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Article

Reframing Psychiatry for Precision Medicine

1
Department of Psychology, Rutgers University, New Brunswick, NJ 08854, USA
2
Center for Cognitive Science (RUCCS), Rutgers University, New Brunswick, NJ 08854, USA
3
Computer Science, Center for Biomedicine Imaging and Modelling (CBIM), Rutgers University, New Brunswick, NJ 08854, USA
J. Pers. Med. 2020, 10(4), 144; https://doi.org/10.3390/jpm10040144
Received: 19 July 2020 / Revised: 12 September 2020 / Accepted: 16 September 2020 / Published: 25 September 2020
The art of observing and describing behaviors has driven diagnosis and informed basic science in psychiatry. In recent times, studies of mental illness are focused on understanding the brain’s neurobiology but there is a paucity of information on the potential contributions from peripheral activity to mental health. In precision medicine, this common practice leaves a gap between bodily behaviors and genomics that we here propose to address with a new layer of inquiry that includes gene expression on tissues inclusive of brain, heart, muscle-skeletal and organs for vital bodily functions. We interrogate gene expression on human tissue as a function of disease-associated genes. By removing genes linked to disease from the typical human set, and recomputing gene expression on the tissues, we can compare the outcomes across mental illnesses, well-known neurological conditions, and non-neurological conditions. We find that major neuropsychiatric conditions that are behaviorally defined today (e.g., autism, schizophrenia, and depression) through DSM-observation criteria have strong convergence with well-known neurological conditions (e.g., ataxias and Parkinson’s disease), but less overlap with non-neurological conditions. Surprisingly, tissues majorly involved in the central control, coordination, adaptation and learning of movements, emotion and memory are maximally affected in psychiatric diagnoses along with peripheral heart and muscle-skeletal tissues. Our results underscore the importance of considering both the brain–body connection and the contributions of the peripheral nervous systems to mental health. View Full-Text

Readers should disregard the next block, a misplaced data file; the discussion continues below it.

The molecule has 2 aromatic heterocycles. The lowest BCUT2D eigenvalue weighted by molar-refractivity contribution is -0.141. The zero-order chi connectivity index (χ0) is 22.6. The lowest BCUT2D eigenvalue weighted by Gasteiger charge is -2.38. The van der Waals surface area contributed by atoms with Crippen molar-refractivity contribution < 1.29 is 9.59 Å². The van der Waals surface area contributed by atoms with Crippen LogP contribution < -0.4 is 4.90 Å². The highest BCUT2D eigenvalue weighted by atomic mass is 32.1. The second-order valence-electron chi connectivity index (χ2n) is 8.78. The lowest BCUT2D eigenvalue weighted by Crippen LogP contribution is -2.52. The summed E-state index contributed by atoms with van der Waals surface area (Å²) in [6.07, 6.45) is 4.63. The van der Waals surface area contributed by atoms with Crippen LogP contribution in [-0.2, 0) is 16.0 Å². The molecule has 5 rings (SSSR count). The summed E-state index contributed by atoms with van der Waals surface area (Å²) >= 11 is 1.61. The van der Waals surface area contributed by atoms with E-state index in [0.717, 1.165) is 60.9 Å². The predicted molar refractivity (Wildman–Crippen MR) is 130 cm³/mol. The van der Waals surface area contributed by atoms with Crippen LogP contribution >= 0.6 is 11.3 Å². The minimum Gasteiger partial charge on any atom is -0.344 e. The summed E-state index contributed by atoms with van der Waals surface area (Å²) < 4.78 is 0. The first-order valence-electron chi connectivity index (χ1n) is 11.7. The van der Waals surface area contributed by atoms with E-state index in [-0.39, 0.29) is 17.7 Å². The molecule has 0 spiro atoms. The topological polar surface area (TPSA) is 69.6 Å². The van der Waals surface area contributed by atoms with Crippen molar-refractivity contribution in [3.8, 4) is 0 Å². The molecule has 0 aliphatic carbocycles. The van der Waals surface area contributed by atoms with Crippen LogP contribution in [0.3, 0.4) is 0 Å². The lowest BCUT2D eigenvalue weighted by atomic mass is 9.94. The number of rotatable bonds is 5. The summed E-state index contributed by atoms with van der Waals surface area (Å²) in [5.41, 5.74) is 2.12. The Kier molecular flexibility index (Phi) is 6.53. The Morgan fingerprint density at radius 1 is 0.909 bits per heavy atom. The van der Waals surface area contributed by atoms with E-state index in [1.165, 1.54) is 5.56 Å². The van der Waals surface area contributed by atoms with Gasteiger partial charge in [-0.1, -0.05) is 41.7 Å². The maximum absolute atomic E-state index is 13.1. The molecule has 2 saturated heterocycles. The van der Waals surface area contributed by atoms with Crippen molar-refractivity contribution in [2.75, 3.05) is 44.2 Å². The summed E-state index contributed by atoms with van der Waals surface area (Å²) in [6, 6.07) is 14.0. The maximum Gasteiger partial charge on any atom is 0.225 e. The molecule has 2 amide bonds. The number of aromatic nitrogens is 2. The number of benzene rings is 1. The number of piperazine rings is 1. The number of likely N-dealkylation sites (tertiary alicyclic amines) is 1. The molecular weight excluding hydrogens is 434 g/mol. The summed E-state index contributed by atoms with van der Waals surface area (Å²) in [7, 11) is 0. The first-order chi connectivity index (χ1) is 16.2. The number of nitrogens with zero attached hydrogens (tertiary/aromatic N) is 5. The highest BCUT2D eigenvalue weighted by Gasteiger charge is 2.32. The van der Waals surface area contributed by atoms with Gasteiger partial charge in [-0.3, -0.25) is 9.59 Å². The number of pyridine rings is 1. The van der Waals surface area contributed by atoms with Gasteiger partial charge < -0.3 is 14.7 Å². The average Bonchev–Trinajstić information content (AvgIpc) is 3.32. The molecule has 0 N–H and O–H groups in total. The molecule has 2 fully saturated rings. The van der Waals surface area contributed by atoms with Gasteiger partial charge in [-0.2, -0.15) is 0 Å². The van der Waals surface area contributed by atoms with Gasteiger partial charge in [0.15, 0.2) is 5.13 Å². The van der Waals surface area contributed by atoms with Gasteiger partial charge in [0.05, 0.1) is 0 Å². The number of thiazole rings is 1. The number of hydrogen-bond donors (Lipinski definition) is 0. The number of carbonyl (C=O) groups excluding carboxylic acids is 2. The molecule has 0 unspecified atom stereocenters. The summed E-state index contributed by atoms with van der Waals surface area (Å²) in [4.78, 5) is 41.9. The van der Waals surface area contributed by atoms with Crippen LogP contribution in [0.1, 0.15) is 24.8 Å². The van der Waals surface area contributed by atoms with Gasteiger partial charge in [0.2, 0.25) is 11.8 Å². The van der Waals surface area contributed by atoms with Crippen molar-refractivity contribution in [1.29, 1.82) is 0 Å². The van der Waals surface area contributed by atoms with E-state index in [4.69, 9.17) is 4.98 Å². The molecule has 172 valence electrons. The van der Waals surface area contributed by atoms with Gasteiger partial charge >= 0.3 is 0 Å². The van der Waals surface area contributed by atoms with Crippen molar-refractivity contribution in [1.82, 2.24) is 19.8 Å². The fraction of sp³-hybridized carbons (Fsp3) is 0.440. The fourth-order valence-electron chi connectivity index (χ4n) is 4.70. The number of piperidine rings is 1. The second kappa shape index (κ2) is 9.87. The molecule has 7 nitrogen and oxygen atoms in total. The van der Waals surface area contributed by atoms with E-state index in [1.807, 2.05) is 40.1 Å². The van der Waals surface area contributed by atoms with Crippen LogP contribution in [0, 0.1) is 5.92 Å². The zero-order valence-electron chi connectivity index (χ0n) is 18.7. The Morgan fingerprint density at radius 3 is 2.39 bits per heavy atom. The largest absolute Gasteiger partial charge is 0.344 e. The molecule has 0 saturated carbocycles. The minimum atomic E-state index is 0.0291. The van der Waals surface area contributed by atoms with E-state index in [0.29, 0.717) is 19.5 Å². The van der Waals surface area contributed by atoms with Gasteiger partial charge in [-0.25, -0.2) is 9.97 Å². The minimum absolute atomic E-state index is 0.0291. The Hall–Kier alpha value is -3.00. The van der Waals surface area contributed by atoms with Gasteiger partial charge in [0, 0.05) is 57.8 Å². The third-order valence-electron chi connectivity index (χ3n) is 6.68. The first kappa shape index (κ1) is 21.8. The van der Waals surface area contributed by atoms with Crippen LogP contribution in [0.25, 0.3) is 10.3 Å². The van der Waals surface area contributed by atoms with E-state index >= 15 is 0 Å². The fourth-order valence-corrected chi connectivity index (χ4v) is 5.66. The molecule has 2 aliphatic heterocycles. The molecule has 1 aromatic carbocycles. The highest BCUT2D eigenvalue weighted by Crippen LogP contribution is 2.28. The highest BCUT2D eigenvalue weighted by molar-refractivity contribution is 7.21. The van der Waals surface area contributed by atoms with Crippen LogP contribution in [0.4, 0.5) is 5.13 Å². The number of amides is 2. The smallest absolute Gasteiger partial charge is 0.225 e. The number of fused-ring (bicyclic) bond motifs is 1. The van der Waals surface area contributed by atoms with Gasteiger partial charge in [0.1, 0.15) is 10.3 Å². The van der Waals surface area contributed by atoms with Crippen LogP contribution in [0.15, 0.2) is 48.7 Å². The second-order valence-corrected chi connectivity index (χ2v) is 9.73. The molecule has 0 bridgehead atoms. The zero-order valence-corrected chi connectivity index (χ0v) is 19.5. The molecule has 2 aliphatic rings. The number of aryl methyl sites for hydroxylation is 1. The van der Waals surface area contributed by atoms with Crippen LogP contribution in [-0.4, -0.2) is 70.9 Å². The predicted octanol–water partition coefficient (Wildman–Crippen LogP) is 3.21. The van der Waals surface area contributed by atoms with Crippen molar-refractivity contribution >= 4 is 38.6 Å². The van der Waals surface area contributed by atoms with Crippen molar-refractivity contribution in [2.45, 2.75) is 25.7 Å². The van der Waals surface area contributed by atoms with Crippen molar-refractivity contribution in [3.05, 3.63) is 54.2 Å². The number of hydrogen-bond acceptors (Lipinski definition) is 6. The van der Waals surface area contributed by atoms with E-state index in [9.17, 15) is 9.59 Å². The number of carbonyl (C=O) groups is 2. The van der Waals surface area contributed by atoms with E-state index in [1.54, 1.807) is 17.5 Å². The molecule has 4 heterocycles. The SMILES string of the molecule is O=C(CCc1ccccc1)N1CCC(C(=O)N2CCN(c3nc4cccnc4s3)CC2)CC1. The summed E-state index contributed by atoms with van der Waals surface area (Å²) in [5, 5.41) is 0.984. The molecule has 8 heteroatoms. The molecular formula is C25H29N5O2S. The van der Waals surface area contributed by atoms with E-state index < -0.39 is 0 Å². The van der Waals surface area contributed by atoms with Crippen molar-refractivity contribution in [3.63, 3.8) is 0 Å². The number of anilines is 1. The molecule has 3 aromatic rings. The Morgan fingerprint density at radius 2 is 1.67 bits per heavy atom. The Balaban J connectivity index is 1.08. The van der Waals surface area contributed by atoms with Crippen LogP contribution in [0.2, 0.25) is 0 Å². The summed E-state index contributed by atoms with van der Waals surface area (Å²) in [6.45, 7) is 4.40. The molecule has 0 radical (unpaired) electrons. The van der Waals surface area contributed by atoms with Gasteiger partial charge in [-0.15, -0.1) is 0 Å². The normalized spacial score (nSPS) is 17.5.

Keywords: autism; schizophrenia; mental depression; ataxia; fragile X; Parkinson’s disease; mitochondria; gene expression; tissues; neurological disorders; nervous systems disorders autism; schizophrenia; mental depression; ataxia; fragile X; Parkinson’s disease; mitochondria; gene expression; tissues; neurological disorders; nervous systems disorders
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MDPI and ACS Style

Torres, E.B. Reframing Psychiatry for Precision Medicine. J. Pers. Med. 2020, 10, 144. https://doi.org/10.3390/jpm10040144

AMA Style

Torres EB. Reframing Psychiatry for Precision Medicine. Journal of Personalized Medicine. 2020; 10(4):144. https://doi.org/10.3390/jpm10040144

Chicago/Turabian Style

Torres, Elizabeth B. 2020. "Reframing Psychiatry for Precision Medicine" Journal of Personalized Medicine 10, no. 4: 144. https://doi.org/10.3390/jpm10040144

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